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Tresgallo Clinches Series for No. 13 Miami

April 8, 2012


  1 2 3 4 5 6 7 8 9 10 14 R H E W: E. Encinosa (2-1)
Tar Heels 2 0 0 0 0 0 0 0 0 0 0 3 8 3 L: M. Morin (4-2)
Hurricanes 0 0 0 0 0 1 2 0 0 0 1 4 8 0  

2B: C. Frank
E. Tresgallo (3)
B. Fieger (18), C. Mack (13), E. Tresgallo 2 (8) | T. Coyle, M. Zolk

Box ScoreGet Acrobat Reader | Season StatsGet Acrobat Reader

CORAL GABLES, Fla. — This one had it all.

Over five and a half hours after the Hurricanes’ Saturday night contest against No. 3 North Carolina was originally slated to begin, freshman Esteban Tresgallo knocked his third career homerun around the foul pole in left field for a walk-off shot in the bottom of the fourteenth inning, lifting the Canes to a 4-3 victory.

“It feels great of course,” Tresgallo said after the game. “I was trying to get on top of the ball, and I hit it pretty good. It snuck out.”



Not one of the 3,189 fans in attendance at Alex Rodriguez Park was more thankful than Head Coach Jim Morris, who saw his team squander multiple late-inning opportunities in a variety of disappointing twists and turns. The team left 17 runners on base, only three shy of the program record.

“If you lose a game like this it kills you,” Head Coach Jim Morris said. “Because we just had so many chances to win.”

Then came Tresgallo’s slice of brilliance in the final inning, a fastball from Tar Heels’ shutdown reliever Michael Morin just cleared over the 330-foot marker in left field. The hit, Tresgallo’s first of the game, clinched the game and the series for the Hurricanes. What next?

An obligatory bunny-hop into the welcoming arms of his frenzied teammates at homeplate, of course.

“It’s incredible. Everybody was super excited,” Tresgallo said. “We beat a great team, UNC is a great team. We have to keep it up.”

Overshadowed by Tresgallo’s shot was another stellar performance from the team’s pitching staff, which managed to limit the Tar Heels offense to eight hits and only three runs in 14 innings of work. Junior righthander Eric Whaley, who started the game for the Hurricanes, pitched seven strong , needing only 93 pitches to get through his outing while allowing only two runs.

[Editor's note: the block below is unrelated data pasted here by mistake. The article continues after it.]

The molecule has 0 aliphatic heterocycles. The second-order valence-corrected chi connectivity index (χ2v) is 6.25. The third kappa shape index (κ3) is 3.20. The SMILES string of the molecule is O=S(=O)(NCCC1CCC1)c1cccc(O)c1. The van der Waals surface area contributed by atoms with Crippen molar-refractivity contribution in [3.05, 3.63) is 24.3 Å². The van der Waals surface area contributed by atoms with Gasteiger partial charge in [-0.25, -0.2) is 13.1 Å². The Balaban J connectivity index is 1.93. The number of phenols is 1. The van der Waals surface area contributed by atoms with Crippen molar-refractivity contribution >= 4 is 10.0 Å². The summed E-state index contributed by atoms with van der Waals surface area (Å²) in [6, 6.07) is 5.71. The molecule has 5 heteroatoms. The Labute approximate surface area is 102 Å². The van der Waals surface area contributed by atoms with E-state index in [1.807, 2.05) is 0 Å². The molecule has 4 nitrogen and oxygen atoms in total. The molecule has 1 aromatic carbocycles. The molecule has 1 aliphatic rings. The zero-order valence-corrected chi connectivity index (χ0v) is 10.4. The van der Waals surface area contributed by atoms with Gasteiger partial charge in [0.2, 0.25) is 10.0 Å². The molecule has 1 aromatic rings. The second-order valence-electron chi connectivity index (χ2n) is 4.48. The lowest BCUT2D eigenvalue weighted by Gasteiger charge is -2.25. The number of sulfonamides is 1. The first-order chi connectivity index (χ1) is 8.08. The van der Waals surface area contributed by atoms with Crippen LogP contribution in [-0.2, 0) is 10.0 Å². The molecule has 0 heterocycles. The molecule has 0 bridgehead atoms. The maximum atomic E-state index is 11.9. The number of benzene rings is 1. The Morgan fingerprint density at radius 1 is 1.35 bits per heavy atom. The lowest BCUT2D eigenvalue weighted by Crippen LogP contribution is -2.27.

“[Whaley] pitched outstanding,” Morris said. “They were aggressive out of the shoot to get their two runs, but after that I thought he pitched very well.”

Morris turned to starter-turned-closer E.J. Encinosa for the game’s final outs of the ninth with two runners on base and his team sporting a 3-2 advantage. Though a passed ball on a broken slider tied the game up, Encinosa’s potential one inning turned into two. Then three. Eventually, Encinosa stepped off the field for the last time having retired 18 batters in a row through six innings of work.

The Miami, Fla. native, who was a Louisville Slugger Freshman All-American bullpen selection in 2010, joined the starting rotation as a sophomore in 2011. Though he’s back to the bullpen for his junior campaign, the flamethrower got back to last year’s form by throwing 75 pitches on the mound Saturday night.

“I was expecting my normal gig, just that one inning,” Encinosa said with a smile. “But it’s fun to get some innings in. I needed to get some work in.”

Early on, it looked like he wouldn’t have the opportunity. After both teams had taken batting practice and the stadium stands began to fill up, rain came pouring down on the grass at Alex Rodriguez Park at Mark Light Field. Players helped move the tarp onto the playing surface while fans rushed for cover under the concourse, as first pitch was delayed until 8:20 p.m.

Once the game finally got going, it was the Tar Heels who struck first on Saturday night, tagging Whaley in the very first frame on quick back-to-back hits. After allowing a hard-hit double to Chaz Frank on the second pitch of the game, Hurricanes starter Eric Whaley gave up an RBI single through the right side of the infield to Tommy Coyle that plated Frank from second. In a matter of moments, the Tar Heels had replaced their offensive struggles from Friday night with a 1-0 advantage.

Whaley managed to limit damage in the first, however, even after allowing a follow-up single that gave North Carolina runners on the corners with no outs. The junior righthander induced a fielder’s choice, sacrifice fly and a groundout to get out of the inning with his team only down 2-0.

After a 14-hit barrage on Friday night, Miami’s offense sputtered until the later innings, capped off by Tresgallo’s game-winning bomb. Without stellar pitching performances from Whaley and Encinosa, he might never have had the chance.

“The real deal is long-term consistency,” Coach Morris said. “I think we’re doing a good job this wekeend, and you just have to be solid everyday. It’s not a sprint, it’s a thing that takes time to get where we want to be at the end of the season.”